The Pale Moon browser had a new release this week.
I have updated my palemoon.SlackBuild and have uploaded fresh Slackware packages for this new Pale Moon 27.4.0. As previously shared with you, I diverge from the official developers’ recommendations about how to compile this browser on Linux. For instance the gcc compiler I used on Slackware 14.2 is gcc-5.3.0 (which is part of this distro release). On -current I failed compiling with the gcc-7.1.0 compiler which is the default there and I had to create a “gcc5” package for gcc-5.4.0 (which was an earlier gcc version in slackware-current). I wrote an article on this very blog about that gcc5 package if you are interested, it can be installed in parallel with Slackware’s own gcc-7. There are some other differences, mainly in the way I optimize my build.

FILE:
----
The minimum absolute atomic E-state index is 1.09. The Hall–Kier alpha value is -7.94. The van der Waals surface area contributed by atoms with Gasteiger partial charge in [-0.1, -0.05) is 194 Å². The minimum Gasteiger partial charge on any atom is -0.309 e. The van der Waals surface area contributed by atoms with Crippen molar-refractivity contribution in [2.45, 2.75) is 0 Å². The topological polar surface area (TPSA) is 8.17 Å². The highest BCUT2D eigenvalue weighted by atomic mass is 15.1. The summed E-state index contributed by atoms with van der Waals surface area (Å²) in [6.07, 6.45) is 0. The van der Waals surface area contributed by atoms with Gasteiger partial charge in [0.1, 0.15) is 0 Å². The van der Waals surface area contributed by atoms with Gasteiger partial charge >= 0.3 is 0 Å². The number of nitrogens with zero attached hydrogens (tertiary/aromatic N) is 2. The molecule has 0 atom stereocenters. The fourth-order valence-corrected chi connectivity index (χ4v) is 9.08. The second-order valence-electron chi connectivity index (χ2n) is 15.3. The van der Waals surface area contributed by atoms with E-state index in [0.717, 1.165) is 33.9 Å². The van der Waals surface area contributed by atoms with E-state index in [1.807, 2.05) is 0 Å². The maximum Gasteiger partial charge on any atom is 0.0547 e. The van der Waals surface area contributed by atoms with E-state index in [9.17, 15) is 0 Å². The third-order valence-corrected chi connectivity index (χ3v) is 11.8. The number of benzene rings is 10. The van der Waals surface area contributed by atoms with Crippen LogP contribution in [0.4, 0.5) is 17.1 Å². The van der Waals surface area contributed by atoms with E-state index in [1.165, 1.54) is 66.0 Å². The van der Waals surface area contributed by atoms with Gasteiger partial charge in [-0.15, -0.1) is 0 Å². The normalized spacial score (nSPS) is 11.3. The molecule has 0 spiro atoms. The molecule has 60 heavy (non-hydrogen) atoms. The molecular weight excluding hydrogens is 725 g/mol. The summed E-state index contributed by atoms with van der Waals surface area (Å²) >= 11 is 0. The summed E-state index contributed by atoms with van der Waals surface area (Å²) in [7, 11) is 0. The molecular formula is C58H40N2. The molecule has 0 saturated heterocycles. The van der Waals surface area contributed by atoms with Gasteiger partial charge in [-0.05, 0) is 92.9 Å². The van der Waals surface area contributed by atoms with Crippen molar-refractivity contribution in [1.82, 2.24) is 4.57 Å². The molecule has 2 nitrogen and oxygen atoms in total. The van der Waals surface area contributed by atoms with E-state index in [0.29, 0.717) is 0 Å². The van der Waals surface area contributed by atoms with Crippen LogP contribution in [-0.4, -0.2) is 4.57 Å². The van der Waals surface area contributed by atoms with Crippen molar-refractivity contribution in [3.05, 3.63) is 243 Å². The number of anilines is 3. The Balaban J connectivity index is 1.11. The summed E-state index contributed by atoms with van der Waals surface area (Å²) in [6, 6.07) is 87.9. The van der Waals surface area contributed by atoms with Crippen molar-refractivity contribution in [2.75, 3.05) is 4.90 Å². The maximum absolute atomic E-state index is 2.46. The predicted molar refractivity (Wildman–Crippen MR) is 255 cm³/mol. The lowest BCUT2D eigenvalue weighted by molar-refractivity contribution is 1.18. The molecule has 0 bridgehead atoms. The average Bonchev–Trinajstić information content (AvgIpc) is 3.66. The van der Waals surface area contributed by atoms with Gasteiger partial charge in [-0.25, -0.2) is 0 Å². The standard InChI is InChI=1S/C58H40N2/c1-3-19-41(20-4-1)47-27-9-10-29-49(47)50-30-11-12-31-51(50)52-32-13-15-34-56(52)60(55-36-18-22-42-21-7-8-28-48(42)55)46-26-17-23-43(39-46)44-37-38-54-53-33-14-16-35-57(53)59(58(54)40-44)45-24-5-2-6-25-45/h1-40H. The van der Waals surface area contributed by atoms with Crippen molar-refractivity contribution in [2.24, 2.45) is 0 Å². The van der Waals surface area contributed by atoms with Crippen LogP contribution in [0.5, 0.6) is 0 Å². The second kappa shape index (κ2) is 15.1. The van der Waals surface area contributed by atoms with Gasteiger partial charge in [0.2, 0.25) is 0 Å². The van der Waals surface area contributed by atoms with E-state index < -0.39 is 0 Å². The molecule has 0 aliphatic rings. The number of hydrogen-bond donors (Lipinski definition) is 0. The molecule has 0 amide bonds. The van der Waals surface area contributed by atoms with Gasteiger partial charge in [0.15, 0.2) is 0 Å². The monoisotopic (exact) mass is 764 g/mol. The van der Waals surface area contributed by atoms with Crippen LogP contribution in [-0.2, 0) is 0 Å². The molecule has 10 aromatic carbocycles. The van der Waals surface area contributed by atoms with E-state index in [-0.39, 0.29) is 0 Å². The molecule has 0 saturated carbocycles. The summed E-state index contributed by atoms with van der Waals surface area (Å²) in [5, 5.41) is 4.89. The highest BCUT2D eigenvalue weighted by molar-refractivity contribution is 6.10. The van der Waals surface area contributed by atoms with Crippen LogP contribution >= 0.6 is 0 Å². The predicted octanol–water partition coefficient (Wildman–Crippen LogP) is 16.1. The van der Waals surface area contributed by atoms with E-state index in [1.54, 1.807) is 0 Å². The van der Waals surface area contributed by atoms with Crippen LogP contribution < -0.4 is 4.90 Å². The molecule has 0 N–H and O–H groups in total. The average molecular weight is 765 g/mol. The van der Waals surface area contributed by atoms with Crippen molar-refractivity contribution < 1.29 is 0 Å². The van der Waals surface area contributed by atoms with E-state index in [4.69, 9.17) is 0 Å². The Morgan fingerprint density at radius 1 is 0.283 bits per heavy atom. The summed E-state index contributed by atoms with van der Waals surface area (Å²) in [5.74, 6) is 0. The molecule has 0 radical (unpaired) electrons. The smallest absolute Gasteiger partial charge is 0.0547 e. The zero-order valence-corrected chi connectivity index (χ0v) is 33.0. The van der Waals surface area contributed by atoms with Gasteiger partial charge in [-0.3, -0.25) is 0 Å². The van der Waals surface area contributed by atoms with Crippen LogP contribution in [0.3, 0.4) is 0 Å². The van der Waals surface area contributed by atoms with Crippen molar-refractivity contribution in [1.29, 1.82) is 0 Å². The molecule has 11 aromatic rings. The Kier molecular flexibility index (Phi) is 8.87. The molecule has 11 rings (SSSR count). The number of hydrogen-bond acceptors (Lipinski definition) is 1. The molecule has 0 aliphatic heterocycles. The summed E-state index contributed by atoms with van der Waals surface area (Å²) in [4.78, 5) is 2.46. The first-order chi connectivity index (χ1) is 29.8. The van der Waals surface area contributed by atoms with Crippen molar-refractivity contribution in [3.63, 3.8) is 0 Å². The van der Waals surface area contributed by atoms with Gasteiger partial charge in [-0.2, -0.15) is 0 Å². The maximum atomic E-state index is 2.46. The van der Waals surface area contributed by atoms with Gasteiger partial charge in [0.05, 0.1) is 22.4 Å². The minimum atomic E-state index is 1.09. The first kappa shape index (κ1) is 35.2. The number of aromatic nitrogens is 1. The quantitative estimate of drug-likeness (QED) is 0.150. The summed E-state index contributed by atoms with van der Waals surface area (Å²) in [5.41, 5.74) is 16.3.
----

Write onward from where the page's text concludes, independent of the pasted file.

The resulting palemoon packages have been quite stable. Note that many crashes are triggered when you use Pale Moon in KDE4 with the oxygen theme selected for your GTK+2 programs. Get my patched oxygen-gtk2-18.104.22.168 package in my SlackBuild repository, if you are experiencing crashes.
What’s the news for this release? The most effort seems to have gone into solving the media streaming issues, by rewriting the Media Source Extensions (MSE) code to make it compliant with the official MSE specifications. This is what Youtube reports about the media capabilities of the new Pale Moon on Slackware:
Be aware that unlike the official binaries, my palemoon package relies on ffmpeg for the multimedia support – not on gstreamer. This means that on Slackware 14.2 you need to install a ffmpeg package (I used my own ffmpeg-3.3.2 package to compile palemoon). Slackware-current already has a ffmpeg package so you are OK there (but you still might want to replace that ffmpeg with my own package which is more feature-packed).
NOTE: let me know and do not bother the Pale Moon developers with any issues you encounter while using my Slackware package instead of the official binaries.